This is how you take your vision, purpose and unique offer and turn it into a profitable and sustainable business. To do this successfully, you need the right tools, know-how and ability to implement your plan. A great analogy is being a designer of furniture - you are clear on what you want to build, why you want to build it, and why your prospective client will buy from you and not anyone else. But can you actually work out the resources, tools and skills you need to turn the design on paper into a physical object?

Knowledge & tools

Do you know what the next step is in turning your vision into a sustainable business? Do you know which frameworks or systems you need, and how to use them? This doesn’t need to be hard, but - without the right knowledge and skills - will seem like an impossible task. 

There are some critical pieces of the puzzle that you will need to figure out if you want to turn your vision or idea into an executable business. Ask yourself:

  • Have you clearly defined your strategy, with measurable time frames and clearly defined measures of success
  • Have you taken that strategy and broken it down so you have achievable goals that you can measure?
  • Have you identified the key metrics (for example, the financial and customer measures) that you need to track for your business?
  • Do you have a system in place to measure and track progress against those key metrics?
  • How effective are you at implementation? Actually delivering stuff?
  • Do you effectively keep yourself, your staff and your business accountable to progress?
  • If you don’t do these things - do you know where to start? 

Foundation Three: Environment

This is where your strategy and business will either come to fruition or remain a ‘nice idea’ and a heap of detailed spreadsheets. In this context, think of your environment as a combination of physical environment, culture, mindset and habits. This is how you spend your energy, time and focus. It’s where you ensure that you and your team are operating at the maximum level of effectiveness.

This may sound straight forward, but think for a second about your current environment: 

  • Are you reacting to lots of distractions every day? 
  • Do you have a ‘to do’ list that gets longer and more impossible?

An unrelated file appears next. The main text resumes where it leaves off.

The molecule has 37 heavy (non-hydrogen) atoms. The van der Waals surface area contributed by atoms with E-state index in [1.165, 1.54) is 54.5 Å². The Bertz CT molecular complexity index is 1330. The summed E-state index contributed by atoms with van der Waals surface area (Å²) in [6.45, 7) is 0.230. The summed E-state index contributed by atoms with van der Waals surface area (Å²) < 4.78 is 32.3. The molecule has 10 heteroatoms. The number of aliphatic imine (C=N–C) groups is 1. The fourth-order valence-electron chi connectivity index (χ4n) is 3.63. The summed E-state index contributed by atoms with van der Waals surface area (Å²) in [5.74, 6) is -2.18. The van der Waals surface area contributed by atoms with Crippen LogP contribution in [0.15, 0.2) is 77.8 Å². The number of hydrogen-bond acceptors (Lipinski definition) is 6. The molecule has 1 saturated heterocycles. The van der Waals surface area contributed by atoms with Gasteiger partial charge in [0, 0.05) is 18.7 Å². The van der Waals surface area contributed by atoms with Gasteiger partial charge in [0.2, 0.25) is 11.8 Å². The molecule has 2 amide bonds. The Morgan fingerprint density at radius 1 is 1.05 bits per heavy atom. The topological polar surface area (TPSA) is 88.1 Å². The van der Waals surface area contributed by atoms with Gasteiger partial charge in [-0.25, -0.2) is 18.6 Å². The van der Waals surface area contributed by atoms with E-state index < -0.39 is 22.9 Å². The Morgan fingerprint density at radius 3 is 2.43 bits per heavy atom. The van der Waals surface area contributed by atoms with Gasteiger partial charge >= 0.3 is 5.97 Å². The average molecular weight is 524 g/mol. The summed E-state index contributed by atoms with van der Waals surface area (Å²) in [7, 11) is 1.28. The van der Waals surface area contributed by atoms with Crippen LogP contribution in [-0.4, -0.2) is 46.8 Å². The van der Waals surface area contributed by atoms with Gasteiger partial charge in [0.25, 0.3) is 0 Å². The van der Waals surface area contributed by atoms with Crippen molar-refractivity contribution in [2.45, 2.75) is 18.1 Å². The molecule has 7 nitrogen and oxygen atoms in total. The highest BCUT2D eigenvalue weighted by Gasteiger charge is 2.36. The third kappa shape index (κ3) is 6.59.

• Do you run out of time? 
  • Do you get overwhelmed?

Now apply those questions to your team, if you have one. If the answer to any of these questions is ‘yes’, then you are wasting the most precious resources you have - your time, your energy and your focus (and that of your team) - because your environment is not set up for success.Even if you have the first two foundations sorted, this is where you will still fail to implement and move forward. If you don’t get this right, all your great ideas and planning will go to waste.

Some things to think about:

  1. What are the Top 5 things you should be doing each day?
  2. What is your unique ability, and what are you doing when you are in that zone?
  3. How are you getting rid of the ‘noise’ and focusing only on the things that will transform your business and achieve your vision? 
  4. Are you outsourcing all the transactional and distracting things you are doing?
  5. Are you investing in specialist expertise to complement your own?

Environment is about so many things, including the ability (or lack thereof) to limit distractions and use your unique skills to the best of your ability each and every day. Many business owners say that they want to ‘retain control’. This is their excuse for holding on to all the operational and transactional ‘noise’ that they aren’t even effective at, and becoming distracted from what is really important - the ‘transformational’ things that only they can do, and which are essential to progressing the business. Continue to remind yourself what you are great at, what will progress your goal and where your focus should be. For everything else, outsource and partner. If you get this right, execution of your vision and your plan will feel effortless.

Top Tips 

  • These things are the foundations and strength of your business – it is critical you get them right.
  • If you don’t have a clear picture of your foundations, it’s only a matter of time before the cracks in your business start to show.
  • No matter which specialist you engage or what goal you have - you will be asked about what your vision, strategy, business model and success has been.
  • Once your foundations are aligned and solid, you can then take your business wherever you like. This is where you get to amplify your message, create value for people and leverage what you have to its fullest potential.


Clarity. Structure. Environment. Then, you can amplify.